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What do the ? and : signify here?

#define MAX(a,b) ( ((a) > (b)) ? (a) : (b) )
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Shouldn't it be ( ((a) > (b)) ? (a) : (b) )? – Kjuly Jul 29 '12 at 1:05
up vote 8 down vote accepted

As Kjuly mentioned it should be greater than sign, It's just an if statement.

(a > b) ? a : b

If a is greater than b then a will be returned from MAX(a,b) function or if b is greater then if statement will be false and b will be returned.

The ternary (conditional) operator in C

Check Evan's answer

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This is a ternary operator (also available in C, to which Objective C is a superset, and other languages that borrowed from it).

The expression before ? is evaluated first; if it evaluates to non-zero, the subexpression before : is taken as the overall result; otherwise, the subexpression after the colon : is taken.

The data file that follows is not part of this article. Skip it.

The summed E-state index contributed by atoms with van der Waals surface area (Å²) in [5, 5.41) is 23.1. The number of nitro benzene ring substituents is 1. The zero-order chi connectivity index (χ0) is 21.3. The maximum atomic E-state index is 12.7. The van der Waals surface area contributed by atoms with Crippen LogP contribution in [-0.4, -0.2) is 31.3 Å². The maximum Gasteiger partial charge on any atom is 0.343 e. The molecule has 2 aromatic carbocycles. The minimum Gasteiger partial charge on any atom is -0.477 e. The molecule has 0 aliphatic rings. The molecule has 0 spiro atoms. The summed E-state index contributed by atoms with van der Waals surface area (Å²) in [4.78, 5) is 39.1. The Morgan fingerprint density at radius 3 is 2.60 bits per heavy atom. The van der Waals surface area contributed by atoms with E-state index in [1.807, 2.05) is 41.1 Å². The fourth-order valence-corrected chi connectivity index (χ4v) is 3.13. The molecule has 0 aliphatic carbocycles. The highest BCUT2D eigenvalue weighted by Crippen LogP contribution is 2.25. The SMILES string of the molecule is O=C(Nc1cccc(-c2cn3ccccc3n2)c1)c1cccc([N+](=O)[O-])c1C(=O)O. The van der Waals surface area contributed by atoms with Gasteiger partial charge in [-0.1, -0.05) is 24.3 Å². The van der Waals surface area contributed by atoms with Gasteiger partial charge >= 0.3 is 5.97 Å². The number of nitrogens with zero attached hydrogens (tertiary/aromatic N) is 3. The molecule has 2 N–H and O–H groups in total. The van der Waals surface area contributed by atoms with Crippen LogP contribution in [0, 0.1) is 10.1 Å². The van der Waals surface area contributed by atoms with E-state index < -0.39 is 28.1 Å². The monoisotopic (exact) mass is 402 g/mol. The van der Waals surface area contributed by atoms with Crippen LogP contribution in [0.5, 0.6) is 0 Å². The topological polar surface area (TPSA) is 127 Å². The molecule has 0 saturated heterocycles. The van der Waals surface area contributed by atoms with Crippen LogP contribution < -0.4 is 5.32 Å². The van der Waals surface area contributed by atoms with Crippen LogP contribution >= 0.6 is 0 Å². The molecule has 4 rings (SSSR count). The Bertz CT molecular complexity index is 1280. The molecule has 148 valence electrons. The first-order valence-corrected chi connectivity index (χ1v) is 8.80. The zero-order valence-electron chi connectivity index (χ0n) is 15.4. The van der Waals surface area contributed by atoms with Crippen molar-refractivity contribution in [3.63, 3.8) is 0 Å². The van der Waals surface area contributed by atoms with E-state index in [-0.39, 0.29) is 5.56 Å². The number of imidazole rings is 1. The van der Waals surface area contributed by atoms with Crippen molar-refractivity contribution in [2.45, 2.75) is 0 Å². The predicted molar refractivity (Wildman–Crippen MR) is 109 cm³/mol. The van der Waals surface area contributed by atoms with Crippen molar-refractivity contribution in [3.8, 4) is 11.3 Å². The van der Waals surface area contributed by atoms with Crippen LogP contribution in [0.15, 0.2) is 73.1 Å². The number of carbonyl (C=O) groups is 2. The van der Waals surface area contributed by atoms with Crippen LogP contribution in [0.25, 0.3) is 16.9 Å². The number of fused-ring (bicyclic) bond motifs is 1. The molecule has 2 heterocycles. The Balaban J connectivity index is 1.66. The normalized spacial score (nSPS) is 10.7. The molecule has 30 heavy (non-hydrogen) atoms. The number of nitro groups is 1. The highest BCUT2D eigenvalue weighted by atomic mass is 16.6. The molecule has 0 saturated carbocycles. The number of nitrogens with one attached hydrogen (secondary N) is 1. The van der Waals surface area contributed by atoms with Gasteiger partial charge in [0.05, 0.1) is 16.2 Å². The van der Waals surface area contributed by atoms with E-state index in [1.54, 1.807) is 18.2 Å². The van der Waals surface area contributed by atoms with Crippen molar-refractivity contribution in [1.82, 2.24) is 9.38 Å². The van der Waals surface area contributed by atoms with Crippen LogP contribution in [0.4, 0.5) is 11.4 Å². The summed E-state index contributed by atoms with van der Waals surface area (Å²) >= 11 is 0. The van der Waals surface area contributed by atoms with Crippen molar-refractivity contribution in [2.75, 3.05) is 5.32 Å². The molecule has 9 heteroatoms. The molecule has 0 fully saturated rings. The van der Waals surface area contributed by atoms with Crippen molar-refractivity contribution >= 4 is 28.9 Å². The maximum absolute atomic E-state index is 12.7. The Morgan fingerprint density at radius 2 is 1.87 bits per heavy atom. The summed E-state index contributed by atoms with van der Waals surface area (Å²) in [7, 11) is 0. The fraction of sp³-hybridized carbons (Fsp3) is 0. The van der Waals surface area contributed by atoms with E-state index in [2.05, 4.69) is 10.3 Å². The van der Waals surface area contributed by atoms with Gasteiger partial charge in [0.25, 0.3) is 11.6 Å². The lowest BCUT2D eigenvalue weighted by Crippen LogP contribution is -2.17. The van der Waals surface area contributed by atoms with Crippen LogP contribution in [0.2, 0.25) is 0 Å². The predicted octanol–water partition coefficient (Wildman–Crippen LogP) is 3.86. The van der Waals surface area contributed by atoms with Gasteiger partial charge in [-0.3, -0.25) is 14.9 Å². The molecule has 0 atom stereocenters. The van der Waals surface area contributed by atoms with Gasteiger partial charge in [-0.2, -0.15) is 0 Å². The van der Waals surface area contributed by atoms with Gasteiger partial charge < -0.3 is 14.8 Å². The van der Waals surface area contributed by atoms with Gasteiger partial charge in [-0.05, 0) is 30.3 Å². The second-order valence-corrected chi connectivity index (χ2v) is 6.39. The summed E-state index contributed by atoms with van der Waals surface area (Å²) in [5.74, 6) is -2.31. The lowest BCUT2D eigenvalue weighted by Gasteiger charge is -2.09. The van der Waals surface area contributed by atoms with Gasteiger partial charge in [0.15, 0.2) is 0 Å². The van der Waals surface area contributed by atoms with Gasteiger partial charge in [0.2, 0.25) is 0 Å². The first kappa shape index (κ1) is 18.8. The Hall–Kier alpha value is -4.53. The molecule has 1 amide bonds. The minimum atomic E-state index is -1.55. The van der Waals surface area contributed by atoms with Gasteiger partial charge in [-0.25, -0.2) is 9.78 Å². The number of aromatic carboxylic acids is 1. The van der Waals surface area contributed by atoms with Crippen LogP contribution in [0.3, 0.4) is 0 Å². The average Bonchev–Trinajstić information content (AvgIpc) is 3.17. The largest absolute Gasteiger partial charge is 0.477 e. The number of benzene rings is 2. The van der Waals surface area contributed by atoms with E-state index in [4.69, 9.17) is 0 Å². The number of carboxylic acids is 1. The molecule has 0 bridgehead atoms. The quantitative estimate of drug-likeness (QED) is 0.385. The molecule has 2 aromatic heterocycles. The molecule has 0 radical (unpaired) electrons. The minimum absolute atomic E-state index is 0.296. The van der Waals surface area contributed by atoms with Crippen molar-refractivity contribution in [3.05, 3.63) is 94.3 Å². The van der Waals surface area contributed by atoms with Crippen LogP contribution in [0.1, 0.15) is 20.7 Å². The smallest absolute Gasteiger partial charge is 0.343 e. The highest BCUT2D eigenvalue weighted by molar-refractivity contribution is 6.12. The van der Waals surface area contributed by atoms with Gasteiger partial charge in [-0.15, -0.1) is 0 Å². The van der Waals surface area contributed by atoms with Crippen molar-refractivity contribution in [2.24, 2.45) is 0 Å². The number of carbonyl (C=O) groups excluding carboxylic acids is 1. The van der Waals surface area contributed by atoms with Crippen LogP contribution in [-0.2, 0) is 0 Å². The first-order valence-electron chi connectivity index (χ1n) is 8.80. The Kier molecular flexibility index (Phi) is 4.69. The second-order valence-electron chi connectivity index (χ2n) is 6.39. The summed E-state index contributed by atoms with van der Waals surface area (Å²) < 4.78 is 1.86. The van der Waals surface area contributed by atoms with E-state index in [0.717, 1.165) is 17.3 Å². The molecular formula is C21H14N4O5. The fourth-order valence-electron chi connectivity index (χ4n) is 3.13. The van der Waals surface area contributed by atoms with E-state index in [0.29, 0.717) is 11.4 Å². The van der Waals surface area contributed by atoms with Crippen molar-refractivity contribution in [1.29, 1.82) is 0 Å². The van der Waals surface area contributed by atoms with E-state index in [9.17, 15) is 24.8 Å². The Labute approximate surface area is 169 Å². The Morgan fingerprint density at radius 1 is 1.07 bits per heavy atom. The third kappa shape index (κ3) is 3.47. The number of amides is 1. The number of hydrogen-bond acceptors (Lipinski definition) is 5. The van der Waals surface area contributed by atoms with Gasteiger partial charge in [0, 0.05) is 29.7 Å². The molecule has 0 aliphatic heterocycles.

Note that subexpressions on both sides of : need to have the same type.

Also note that using macro for calculating MAX may produce unexpected results if arguments have side effects. For example, MAX(++a, --b) will produce a doubled side effect on one of the operands.

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?: is a ternary operator. What ((a) > (b)) ? (a) : (b) stands for is:

if (a > b)
  return a
  return b

Refter it HERE.

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This is a sort-of shorthand notation for a conditional. a ? b : c.

If a evaluates to true, then b, else c.

I believe this should be: #define MAX(a,b) ( ((a) > (b)) ? (a) : (b) )

so basically, if a is greater then b, then a, else b

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